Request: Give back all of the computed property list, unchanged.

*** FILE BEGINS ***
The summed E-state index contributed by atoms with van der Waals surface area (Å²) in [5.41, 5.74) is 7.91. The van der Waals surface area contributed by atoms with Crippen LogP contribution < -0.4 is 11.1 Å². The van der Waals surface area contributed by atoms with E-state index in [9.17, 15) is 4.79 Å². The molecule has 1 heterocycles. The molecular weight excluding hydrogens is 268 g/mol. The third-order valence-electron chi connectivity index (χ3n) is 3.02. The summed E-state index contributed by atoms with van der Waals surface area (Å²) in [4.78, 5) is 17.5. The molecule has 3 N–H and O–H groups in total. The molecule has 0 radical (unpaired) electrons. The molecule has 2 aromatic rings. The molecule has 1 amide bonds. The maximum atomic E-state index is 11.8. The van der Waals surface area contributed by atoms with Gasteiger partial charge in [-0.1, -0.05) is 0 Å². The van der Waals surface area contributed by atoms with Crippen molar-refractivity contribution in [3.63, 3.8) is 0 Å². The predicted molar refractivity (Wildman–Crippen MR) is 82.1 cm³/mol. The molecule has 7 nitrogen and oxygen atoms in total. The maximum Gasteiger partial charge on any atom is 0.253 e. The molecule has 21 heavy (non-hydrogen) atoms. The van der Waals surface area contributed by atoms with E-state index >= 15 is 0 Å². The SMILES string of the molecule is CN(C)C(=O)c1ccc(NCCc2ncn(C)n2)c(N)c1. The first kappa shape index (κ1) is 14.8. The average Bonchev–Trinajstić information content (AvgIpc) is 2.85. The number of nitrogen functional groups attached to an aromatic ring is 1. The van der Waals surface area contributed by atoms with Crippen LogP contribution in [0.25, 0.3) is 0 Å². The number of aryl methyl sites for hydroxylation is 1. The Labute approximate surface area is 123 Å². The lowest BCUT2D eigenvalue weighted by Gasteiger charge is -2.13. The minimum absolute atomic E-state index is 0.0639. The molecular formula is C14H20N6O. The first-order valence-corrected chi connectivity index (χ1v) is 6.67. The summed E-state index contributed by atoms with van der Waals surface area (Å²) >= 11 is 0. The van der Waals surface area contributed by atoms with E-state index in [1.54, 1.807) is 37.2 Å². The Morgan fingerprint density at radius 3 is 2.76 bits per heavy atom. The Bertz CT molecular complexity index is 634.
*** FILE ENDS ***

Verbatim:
The summed E-state index contributed by atoms with van der Waals surface area (Å²) in [5.41, 5.74) is 7.91. The van der Waals surface area contributed by atoms with Crippen LogP contribution < -0.4 is 11.1 Å². The van der Waals surface area contributed by atoms with E-state index in [9.17, 15) is 4.79 Å². The molecule has 1 heterocycles. The molecular weight excluding hydrogens is 268 g/mol. The third-order valence-electron chi connectivity index (χ3n) is 3.02. The summed E-state index contributed by atoms with van der Waals surface area (Å²) in [4.78, 5) is 17.5. The molecule has 3 N–H and O–H groups in total. The molecule has 0 radical (unpaired) electrons. The molecule has 2 aromatic rings. The molecule has 1 amide bonds. The maximum atomic E-state index is 11.8. The van der Waals surface area contributed by atoms with Gasteiger partial charge in [-0.1, -0.05) is 0 Å². The van der Waals surface area contributed by atoms with Crippen molar-refractivity contribution in [3.63, 3.8) is 0 Å². The predicted molar refractivity (Wildman–Crippen MR) is 82.1 cm³/mol. The molecule has 7 nitrogen and oxygen atoms in total. The maximum Gasteiger partial charge on any atom is 0.253 e. The molecule has 21 heavy (non-hydrogen) atoms. The van der Waals surface area contributed by atoms with E-state index >= 15 is 0 Å². The SMILES string of the molecule is CN(C)C(=O)c1ccc(NCCc2ncn(C)n2)c(N)c1. The first kappa shape index (κ1) is 14.8. The average Bonchev–Trinajstić information content (AvgIpc) is 2.85. The number of nitrogen functional groups attached to an aromatic ring is 1. The van der Waals surface area contributed by atoms with Crippen LogP contribution in [0.25, 0.3) is 0 Å². The number of aryl methyl sites for hydroxylation is 1. The Labute approximate surface area is 123 Å². The lowest BCUT2D eigenvalue weighted by Gasteiger charge is -2.13. The minimum absolute atomic E-state index is 0.0639. The molecular formula is C14H20N6O. The first-order valence-corrected chi connectivity index (χ1v) is 6.67. The summed E-state index contributed by atoms with van der Waals surface area (Å²) >= 11 is 0. The van der Waals surface area contributed by atoms with E-state index in [1.54, 1.807) is 37.2 Å². The Morgan fingerprint density at radius 3 is 2.76 bits per heavy atom. The Bertz CT molecular complexity index is 634.